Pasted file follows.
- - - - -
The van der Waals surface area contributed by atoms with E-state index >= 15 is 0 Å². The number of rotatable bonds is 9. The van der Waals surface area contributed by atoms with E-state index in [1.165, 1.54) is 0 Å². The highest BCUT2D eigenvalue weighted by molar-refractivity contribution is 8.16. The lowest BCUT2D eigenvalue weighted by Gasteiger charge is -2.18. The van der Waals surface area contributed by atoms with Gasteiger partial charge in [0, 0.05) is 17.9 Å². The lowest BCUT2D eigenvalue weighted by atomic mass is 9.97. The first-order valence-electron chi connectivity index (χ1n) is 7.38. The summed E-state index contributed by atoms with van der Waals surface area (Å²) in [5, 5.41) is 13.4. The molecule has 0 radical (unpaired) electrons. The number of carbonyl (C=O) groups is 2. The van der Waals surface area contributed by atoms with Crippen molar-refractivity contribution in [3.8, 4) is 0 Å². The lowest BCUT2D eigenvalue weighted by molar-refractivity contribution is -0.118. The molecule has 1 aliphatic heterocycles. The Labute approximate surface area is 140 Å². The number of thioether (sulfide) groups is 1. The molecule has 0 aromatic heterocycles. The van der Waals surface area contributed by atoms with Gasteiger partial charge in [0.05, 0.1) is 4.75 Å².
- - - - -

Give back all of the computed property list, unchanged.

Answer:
The van der Waals surface area contributed by atoms with E-state index >= 15 is 0 Å². The number of rotatable bonds is 9. The van der Waals surface area contributed by atoms with E-state index in [1.165, 1.54) is 0 Å². The highest BCUT2D eigenvalue weighted by molar-refractivity contribution is 8.16. The lowest BCUT2D eigenvalue weighted by Gasteiger charge is -2.18. The van der Waals surface area contributed by atoms with Gasteiger partial charge in [0, 0.05) is 17.9 Å². The lowest BCUT2D eigenvalue weighted by atomic mass is 9.97. The first-order valence-electron chi connectivity index (χ1n) is 7.38. The summed E-state index contributed by atoms with van der Waals surface area (Å²) in [5, 5.41) is 13.4. The molecule has 0 radical (unpaired) electrons. The number of carbonyl (C=O) groups is 2. The van der Waals surface area contributed by atoms with Crippen molar-refractivity contribution in [3.8, 4) is 0 Å². The lowest BCUT2D eigenvalue weighted by molar-refractivity contribution is -0.118. The molecule has 1 aliphatic heterocycles. The Labute approximate surface area is 140 Å². The number of thioether (sulfide) groups is 1. The molecule has 0 aromatic heterocycles. The van der Waals surface area contributed by atoms with Gasteiger partial charge in [0.05, 0.1) is 4.75 Å².